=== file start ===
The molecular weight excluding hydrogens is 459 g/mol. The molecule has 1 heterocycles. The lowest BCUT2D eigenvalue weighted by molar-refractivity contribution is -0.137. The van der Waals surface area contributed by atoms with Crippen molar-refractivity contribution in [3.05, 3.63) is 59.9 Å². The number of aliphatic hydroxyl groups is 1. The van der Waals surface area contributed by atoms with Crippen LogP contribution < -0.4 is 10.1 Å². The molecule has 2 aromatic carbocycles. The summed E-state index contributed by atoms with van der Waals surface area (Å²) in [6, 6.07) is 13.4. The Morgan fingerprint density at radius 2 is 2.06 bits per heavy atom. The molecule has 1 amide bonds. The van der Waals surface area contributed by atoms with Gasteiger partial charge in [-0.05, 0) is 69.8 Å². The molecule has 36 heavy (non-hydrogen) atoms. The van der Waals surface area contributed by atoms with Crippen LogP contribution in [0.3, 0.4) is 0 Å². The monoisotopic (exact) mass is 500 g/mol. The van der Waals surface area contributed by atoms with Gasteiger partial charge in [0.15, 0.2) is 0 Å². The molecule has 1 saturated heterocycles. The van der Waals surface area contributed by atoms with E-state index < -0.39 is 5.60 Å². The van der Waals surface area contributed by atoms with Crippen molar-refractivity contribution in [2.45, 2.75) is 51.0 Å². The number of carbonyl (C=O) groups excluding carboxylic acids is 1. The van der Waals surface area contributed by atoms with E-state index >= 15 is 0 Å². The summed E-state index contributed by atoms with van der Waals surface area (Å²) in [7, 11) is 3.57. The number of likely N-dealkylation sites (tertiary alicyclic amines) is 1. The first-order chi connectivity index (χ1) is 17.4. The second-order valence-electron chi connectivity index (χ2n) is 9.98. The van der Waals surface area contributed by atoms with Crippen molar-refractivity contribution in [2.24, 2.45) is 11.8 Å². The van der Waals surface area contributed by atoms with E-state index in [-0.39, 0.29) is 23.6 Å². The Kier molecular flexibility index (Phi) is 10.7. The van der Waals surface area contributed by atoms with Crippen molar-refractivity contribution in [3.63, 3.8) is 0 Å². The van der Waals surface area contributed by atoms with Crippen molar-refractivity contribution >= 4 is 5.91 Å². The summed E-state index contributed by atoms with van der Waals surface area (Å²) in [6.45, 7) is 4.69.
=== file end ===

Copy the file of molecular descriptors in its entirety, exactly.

The molecular weight excluding hydrogens is 459 g/mol. The molecule has 1 heterocycles. The lowest BCUT2D eigenvalue weighted by molar-refractivity contribution is -0.137. The van der Waals surface area contributed by atoms with Crippen molar-refractivity contribution in [3.05, 3.63) is 59.9 Å². The number of aliphatic hydroxyl groups is 1. The van der Waals surface area contributed by atoms with Crippen LogP contribution < -0.4 is 10.1 Å². The molecule has 2 aromatic carbocycles. The summed E-state index contributed by atoms with van der Waals surface area (Å²) in [6, 6.07) is 13.4. The Morgan fingerprint density at radius 2 is 2.06 bits per heavy atom. The molecule has 1 amide bonds. The van der Waals surface area contributed by atoms with Gasteiger partial charge in [-0.05, 0) is 69.8 Å². The molecule has 36 heavy (non-hydrogen) atoms. The van der Waals surface area contributed by atoms with Crippen LogP contribution in [0.3, 0.4) is 0 Å². The monoisotopic (exact) mass is 500 g/mol. The van der Waals surface area contributed by atoms with Gasteiger partial charge in [0.15, 0.2) is 0 Å². The molecule has 1 saturated heterocycles. The van der Waals surface area contributed by atoms with E-state index < -0.39 is 5.60 Å². The van der Waals surface area contributed by atoms with Crippen molar-refractivity contribution in [2.45, 2.75) is 51.0 Å². The number of carbonyl (C=O) groups excluding carboxylic acids is 1. The van der Waals surface area contributed by atoms with E-state index >= 15 is 0 Å². The summed E-state index contributed by atoms with van der Waals surface area (Å²) in [7, 11) is 3.57. The number of likely N-dealkylation sites (tertiary alicyclic amines) is 1. The first-order chi connectivity index (χ1) is 17.4. The second-order valence-electron chi connectivity index (χ2n) is 9.98. The van der Waals surface area contributed by atoms with Crippen molar-refractivity contribution in [2.24, 2.45) is 11.8 Å². The van der Waals surface area contributed by atoms with E-state index in [-0.39, 0.29) is 23.6 Å². The Kier molecular flexibility index (Phi) is 10.7. The van der Waals surface area contributed by atoms with Crippen molar-refractivity contribution in [3.63, 3.8) is 0 Å². The van der Waals surface area contributed by atoms with Crippen molar-refractivity contribution >= 4 is 5.91 Å². The summed E-state index contributed by atoms with van der Waals surface area (Å²) in [6.45, 7) is 4.69.